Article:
As we looked at the quotes and listened to why each person chose that quote, we found a few themes: We are all here to make a difference. The issue we are addressing – the importance of meeting the needs of gifted children – is a big issue, and we encounter many barriers in working towards that goal. However, that goal is worthy of every ounce of our time and attention, and the small steps we take to get there are powerful and important. Every small step we take impacts a life, and every life we impact impacts the world. That is why we are all here.

Over the rest of the retreat, we talked specifically about the small – and sometimes large – steps IEA will take over the coming year to support the needs of gifted children across the country, steps that included everything from school outreach to parent support to enhanced program offerings.

All of us in the gifted community can take small steps to work towards a world in which our gifted children are understood, celebrated, and supported. Please join us as we take necessary steps towards that worthwhile goal.

Five Offline Resources for Gifted Kids

In this fabulous age of technology, it is easy to get swept up into the many online resources for kids, parents, and teachers. We’ve even featured a few here, including podcasts and educational websites for gifted kids as well as TEDTalks for parents. There are so many resources out there, though, that have existed for many, many years and can be just as good as – if not better than – those online. So, here are some great resources for gifted kids that might seem obvious but are often overlooked.

1. Your Local Public Library

Resources for gifted kids

The library can be an amazing source of information for the gifted child. (Photo credit: Mr Moss via photopin cc)

Many parents of gifted children are extremely grateful for public libraries. For our voracious readers, it can be extremely costly to purchase books at the rate at which they read them, not to mention the amount of space it takes to store them. Public libraries allow these kids access to a wide variety of books at no cost. They also have resources that would be more difficult to get elsewhere, including archives and reference materials. Additionally, the library is a great place to casually browse collections and stumble upon new finds in the safety of age- or genre-specific sections. Many libraries these days also provide online portals to rent ebooks, audiobooks, and other digital materials for our tech-loving set.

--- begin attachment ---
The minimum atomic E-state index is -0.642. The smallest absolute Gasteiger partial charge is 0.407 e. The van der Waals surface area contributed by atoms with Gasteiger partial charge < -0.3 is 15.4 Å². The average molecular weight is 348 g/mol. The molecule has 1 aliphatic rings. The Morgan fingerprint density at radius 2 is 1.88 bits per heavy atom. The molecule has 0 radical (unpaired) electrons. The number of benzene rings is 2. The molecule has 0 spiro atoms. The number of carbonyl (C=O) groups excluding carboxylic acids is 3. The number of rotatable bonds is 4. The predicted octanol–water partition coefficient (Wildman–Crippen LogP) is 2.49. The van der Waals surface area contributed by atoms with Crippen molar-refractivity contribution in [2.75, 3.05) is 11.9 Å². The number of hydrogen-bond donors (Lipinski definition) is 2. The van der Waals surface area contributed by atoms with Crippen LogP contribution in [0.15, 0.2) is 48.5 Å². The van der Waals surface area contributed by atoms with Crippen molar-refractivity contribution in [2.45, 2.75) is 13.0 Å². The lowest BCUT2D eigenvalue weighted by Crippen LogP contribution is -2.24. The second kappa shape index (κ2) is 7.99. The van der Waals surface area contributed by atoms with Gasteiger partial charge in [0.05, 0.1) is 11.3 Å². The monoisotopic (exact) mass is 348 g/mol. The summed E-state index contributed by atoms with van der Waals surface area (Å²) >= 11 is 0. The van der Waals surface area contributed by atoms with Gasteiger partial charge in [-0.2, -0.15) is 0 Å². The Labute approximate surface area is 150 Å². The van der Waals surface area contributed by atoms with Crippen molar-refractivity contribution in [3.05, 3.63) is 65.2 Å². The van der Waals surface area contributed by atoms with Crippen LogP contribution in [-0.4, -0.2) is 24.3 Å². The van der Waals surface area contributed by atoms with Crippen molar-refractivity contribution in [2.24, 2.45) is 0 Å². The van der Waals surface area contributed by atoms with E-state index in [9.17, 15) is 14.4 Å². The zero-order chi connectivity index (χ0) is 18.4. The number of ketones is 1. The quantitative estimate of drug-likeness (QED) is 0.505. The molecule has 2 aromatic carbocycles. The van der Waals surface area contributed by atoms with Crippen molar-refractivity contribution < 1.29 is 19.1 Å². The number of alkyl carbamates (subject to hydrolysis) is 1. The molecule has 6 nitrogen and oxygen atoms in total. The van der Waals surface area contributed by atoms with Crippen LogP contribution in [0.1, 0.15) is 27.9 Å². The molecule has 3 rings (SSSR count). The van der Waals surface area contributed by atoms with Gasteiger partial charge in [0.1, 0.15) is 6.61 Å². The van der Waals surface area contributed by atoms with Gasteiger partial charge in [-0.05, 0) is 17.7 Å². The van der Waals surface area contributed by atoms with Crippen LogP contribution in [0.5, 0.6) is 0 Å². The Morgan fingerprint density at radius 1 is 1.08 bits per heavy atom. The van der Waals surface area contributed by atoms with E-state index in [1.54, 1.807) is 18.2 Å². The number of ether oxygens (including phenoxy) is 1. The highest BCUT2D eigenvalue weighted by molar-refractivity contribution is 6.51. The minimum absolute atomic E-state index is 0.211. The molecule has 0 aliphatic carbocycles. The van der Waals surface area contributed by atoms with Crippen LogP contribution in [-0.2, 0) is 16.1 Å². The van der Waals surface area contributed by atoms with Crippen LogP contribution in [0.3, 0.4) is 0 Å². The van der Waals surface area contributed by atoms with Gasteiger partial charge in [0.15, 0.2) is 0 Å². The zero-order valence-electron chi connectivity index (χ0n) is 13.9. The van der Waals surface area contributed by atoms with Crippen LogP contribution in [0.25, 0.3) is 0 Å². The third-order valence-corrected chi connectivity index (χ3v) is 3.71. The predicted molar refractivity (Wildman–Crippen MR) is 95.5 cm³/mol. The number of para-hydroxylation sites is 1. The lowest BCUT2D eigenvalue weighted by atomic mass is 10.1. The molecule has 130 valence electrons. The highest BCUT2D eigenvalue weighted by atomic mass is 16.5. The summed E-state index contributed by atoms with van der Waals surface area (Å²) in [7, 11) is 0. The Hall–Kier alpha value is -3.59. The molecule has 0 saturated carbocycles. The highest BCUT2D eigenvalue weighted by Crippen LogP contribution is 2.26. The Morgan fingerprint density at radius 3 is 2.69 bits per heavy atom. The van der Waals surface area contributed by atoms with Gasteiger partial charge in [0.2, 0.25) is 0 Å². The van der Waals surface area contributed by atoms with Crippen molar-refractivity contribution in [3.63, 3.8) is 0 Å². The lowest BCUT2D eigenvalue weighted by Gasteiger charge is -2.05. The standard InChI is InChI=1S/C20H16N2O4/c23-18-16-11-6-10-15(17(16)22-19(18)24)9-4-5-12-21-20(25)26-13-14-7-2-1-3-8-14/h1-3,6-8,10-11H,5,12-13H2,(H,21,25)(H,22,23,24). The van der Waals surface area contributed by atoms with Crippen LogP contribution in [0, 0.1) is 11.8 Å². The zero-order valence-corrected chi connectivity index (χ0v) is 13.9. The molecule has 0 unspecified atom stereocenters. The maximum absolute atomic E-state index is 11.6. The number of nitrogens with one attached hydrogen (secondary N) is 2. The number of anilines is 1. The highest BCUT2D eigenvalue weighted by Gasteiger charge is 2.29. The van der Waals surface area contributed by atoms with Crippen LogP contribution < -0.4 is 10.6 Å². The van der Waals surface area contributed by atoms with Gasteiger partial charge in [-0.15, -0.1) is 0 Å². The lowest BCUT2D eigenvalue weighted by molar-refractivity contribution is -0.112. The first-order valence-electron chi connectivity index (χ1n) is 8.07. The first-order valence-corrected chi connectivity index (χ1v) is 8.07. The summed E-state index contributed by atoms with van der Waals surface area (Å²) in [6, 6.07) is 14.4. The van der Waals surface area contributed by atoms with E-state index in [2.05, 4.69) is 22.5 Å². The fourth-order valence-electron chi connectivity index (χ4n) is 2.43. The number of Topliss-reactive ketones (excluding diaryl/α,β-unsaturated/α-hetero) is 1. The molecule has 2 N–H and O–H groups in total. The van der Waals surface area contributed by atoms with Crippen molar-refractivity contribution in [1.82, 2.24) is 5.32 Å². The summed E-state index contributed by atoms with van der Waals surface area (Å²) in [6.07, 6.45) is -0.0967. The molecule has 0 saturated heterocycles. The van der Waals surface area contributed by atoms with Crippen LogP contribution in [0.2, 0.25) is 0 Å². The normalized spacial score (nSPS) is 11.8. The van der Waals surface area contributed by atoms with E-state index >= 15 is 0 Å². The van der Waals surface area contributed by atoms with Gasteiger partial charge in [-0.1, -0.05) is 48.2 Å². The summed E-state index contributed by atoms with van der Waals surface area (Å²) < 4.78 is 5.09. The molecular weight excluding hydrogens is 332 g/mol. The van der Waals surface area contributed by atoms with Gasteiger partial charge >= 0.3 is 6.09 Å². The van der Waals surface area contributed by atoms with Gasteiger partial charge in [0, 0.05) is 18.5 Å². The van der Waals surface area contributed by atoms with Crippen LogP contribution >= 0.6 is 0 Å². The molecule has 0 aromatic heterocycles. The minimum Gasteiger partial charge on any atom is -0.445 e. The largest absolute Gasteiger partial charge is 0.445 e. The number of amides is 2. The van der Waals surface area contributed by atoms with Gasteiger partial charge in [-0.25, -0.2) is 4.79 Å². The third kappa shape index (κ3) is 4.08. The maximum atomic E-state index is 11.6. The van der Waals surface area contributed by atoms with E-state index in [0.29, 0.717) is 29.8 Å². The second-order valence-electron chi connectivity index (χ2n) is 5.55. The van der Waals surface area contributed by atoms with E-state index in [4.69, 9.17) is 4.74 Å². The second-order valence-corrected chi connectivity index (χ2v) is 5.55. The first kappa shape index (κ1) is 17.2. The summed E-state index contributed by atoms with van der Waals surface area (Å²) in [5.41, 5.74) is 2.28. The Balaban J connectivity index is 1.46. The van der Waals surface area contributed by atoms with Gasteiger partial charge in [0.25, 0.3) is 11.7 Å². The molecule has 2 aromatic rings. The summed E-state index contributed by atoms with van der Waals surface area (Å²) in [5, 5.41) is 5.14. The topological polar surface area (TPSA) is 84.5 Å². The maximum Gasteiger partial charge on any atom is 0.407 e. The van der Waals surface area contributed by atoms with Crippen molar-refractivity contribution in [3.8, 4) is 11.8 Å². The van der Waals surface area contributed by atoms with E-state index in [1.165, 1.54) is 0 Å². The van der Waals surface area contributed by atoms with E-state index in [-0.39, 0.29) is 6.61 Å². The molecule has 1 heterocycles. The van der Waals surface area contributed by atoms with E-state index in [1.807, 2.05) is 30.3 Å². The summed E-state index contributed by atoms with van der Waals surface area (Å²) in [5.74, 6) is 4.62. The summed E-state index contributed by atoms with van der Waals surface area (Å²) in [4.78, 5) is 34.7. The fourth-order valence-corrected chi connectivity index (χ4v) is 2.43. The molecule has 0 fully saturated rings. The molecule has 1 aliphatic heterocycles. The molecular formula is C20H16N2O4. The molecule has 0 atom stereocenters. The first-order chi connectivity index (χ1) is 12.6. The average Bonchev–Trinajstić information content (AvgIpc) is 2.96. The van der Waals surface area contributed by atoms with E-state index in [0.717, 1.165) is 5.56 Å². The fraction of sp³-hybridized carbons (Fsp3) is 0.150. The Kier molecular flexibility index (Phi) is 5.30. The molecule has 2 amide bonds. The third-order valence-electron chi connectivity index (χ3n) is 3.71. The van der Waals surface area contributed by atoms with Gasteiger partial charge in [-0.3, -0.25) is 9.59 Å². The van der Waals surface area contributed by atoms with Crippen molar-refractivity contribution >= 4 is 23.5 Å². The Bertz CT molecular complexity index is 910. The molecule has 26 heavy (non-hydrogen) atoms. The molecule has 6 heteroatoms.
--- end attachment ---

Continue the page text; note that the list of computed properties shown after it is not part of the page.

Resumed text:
See more offline resources for the gifted child!

Announcing the 2014 Caroline D. Bradley Scholars!

We are excited to announce the 2014 Caroline D. Bradley Scholars! Please join us in congratulating this new group of bright, talented young people who demonstrate academic and personal excellence.

Rebekah Agwunobi, Washington
Cole Arnett, Texas
Tuvya Bergson-Michelson, California
Paige Busse, New Jersey
Audrey Chin, California
Galileo Daras, California
Miranda Derossi, Nevada
Eden Fesseha, Pennsylvania
Elias Garcia, New Mexico
Aeden Gasser-Brennan, California
Calder Hansen, California
Matthew Hurley, Illinois
Michelle Jeon, California
Anjalie Kini, Colorado
Ethan Knight, California
Kathy Lee, California
James Liu, Oregon
Holly McCann, North Carolina
Nicholas Miklaucic, North Carolina
Catherine Phillips, North Carolina
Emily Powell, California
Ruhi Sayana, California
Jeffrey Shen, California
Henry Spritz, Maine
Yajur Sriraman, New Jersey
Seth Talyansky, Oregon
Sophia Vahanvaty, California
Andy Xu, South Carolina
Ivy Zhang, New Jersey
Jacob Zimmerman, Massachusetts

The Caroline D. Bradley Scholarship awards highly gifted students with a four-year scholarship to a high school that fits their individual intellectual and personal needs. Students apply in 7th grade. If you are interested in receiving information about the 2015 Scholarship as it becomes available, please join our email list.

The Best Hideout in the World

By Zadra Rose Ibañez

girl-reading-library

“Outside of a dog, a book is man’s best friend. Inside a dog, it’s too dark to read.” – Groucho Marx

Summer, Tuesday afternoon, 3pm. You find me sitting at a beautiful wooden table with the sunlight streaming in through the window panes, perfectly spotlighting my notebook and pen. I write until the sun climbs off the table and only fluorescent light illuminates my writing.

I am at the library, and I am happy. Comfortable, calm, at peace. I feel powerful: full of potential and opportunity.

When I was little, my mother would take me to the library each week to get my fill of reading materials. The children’s section was to the left of the entrance and the grown-up section was to the right. My mom allowed me to go off to the kids’ books on my own – giving me autonomy in a safe space. I remember reading Nancy Drew and the Secret of the Old Clock to my mom at bedtime, a chapter a night.

Read more of Zadra’s reflections on the library!